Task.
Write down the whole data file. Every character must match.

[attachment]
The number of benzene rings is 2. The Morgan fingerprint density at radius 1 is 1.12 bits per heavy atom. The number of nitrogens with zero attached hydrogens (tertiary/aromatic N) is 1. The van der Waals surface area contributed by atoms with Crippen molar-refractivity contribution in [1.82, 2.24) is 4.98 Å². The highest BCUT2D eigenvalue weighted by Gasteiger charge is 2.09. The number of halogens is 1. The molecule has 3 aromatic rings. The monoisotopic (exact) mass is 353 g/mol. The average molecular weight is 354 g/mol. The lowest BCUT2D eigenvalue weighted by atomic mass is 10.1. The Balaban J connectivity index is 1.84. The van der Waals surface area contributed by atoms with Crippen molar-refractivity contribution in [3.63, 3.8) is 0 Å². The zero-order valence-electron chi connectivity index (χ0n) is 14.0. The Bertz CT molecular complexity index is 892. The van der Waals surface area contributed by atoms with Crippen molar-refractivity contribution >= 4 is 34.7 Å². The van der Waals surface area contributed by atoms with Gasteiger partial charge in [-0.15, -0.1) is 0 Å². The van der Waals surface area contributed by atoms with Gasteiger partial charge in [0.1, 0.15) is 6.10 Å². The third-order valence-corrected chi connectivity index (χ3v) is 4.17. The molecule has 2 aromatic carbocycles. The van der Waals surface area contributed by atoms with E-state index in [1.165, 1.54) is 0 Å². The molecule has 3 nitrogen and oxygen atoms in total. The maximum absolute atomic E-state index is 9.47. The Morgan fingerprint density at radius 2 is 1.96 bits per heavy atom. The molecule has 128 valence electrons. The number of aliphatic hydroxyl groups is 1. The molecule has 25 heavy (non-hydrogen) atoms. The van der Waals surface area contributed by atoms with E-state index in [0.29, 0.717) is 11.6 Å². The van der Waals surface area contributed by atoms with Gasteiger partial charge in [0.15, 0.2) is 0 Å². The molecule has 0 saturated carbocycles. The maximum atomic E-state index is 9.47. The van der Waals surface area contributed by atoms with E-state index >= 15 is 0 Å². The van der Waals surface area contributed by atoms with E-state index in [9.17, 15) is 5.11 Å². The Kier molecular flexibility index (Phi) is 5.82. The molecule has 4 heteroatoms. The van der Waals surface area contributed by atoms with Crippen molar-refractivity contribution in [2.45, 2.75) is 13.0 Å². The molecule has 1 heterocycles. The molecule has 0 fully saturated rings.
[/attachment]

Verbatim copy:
The number of benzene rings is 2. The Morgan fingerprint density at radius 1 is 1.12 bits per heavy atom. The number of nitrogens with zero attached hydrogens (tertiary/aromatic N) is 1. The van der Waals surface area contributed by atoms with Crippen molar-refractivity contribution in [1.82, 2.24) is 4.98 Å². The highest BCUT2D eigenvalue weighted by Gasteiger charge is 2.09. The number of halogens is 1. The molecule has 3 aromatic rings. The monoisotopic (exact) mass is 353 g/mol. The average molecular weight is 354 g/mol. The lowest BCUT2D eigenvalue weighted by atomic mass is 10.1. The Balaban J connectivity index is 1.84. The van der Waals surface area contributed by atoms with Crippen molar-refractivity contribution in [3.63, 3.8) is 0 Å². The zero-order valence-electron chi connectivity index (χ0n) is 14.0. The Bertz CT molecular complexity index is 892. The van der Waals surface area contributed by atoms with Crippen molar-refractivity contribution >= 4 is 34.7 Å². The van der Waals surface area contributed by atoms with Gasteiger partial charge in [-0.15, -0.1) is 0 Å². The van der Waals surface area contributed by atoms with Gasteiger partial charge in [0.1, 0.15) is 6.10 Å². The third-order valence-corrected chi connectivity index (χ3v) is 4.17. The molecule has 2 aromatic carbocycles. The van der Waals surface area contributed by atoms with E-state index in [1.165, 1.54) is 0 Å². The molecule has 3 nitrogen and oxygen atoms in total. The maximum absolute atomic E-state index is 9.47. The Morgan fingerprint density at radius 2 is 1.96 bits per heavy atom. The molecule has 128 valence electrons. The number of aliphatic hydroxyl groups is 1. The molecule has 25 heavy (non-hydrogen) atoms. The van der Waals surface area contributed by atoms with E-state index in [0.29, 0.717) is 11.6 Å². The van der Waals surface area contributed by atoms with Gasteiger partial charge in [0.15, 0.2) is 0 Å². The molecule has 0 saturated carbocycles. The maximum atomic E-state index is 9.47. The van der Waals surface area contributed by atoms with E-state index >= 15 is 0 Å². The van der Waals surface area contributed by atoms with E-state index in [9.17, 15) is 5.11 Å². The Kier molecular flexibility index (Phi) is 5.82. The molecule has 4 heteroatoms. The van der Waals surface area contributed by atoms with Crippen molar-refractivity contribution in [2.45, 2.75) is 13.0 Å². The molecule has 1 heterocycles. The molecule has 0 fully saturated rings.